Parenteral long-acting lipophilic solutions have been used for decades and might in the future be used in the design of depots with tailored delivery characteristics. The present review highlights major factors influencing the in vivo performance of lipophilic solutions. Furthermore, an account is given of the characteristics of employed in vitro release methods with a focus on the “state” of sink condition, the stirring conditions, and the oil–water interfacial area. Finally, the capability of in vitro release data to predict the in vivo performance of drug substances administrated in the form of lipophilic solutions is discussed. It is suggested that as long as the major rate-limiting in vivo release mechanism is governed by the drug partitioning between the oil vehicle and the tissue fluid, the use of in vitro release testing in quality control appears to be realistic. With increasing lipophilicity of the drug substances and longer duration of action, the in vivo drug release process may become more complex. As discussed, practical analytical problems together with the inability of release methods to mimic two or more concomitant in vivo events may constitute severe impediments for establishment of in vitro in vivo correlations.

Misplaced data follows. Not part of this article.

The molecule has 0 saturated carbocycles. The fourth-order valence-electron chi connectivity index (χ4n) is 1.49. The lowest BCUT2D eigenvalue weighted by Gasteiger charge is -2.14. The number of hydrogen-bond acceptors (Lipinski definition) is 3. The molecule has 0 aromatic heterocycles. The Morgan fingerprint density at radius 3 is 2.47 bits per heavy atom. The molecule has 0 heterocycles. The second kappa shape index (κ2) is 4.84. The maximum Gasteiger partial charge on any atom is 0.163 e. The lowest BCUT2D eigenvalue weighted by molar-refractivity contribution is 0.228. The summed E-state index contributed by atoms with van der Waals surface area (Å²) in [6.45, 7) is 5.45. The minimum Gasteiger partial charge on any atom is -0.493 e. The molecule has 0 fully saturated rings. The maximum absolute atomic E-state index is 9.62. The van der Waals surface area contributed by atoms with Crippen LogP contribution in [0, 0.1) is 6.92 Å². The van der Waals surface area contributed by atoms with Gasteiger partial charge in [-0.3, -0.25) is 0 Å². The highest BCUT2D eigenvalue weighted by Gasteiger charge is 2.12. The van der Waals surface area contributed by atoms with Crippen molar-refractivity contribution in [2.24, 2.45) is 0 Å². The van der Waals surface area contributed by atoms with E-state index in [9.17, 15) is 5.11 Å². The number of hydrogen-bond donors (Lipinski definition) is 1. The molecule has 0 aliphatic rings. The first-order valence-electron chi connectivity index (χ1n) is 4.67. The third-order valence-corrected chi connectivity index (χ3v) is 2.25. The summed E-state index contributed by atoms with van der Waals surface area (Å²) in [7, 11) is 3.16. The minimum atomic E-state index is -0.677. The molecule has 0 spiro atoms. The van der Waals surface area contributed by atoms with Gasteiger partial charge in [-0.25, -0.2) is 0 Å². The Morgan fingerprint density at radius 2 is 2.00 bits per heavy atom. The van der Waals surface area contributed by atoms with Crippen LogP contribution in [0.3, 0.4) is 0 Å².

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Weng Larsen, S., Larsen, C. Critical Factors Influencing the In Vivo Performance of Long-acting Lipophilic Solutions—Impact on In Vitro Release Method Design. AAPS J 11, 762–770 (2009). https://doi.org/10.1208/s12248-009-9153-9
- depot effect
- lipophilic solutions
- in vitro in vivo correlations
- in vitro release methods
- parenteral administration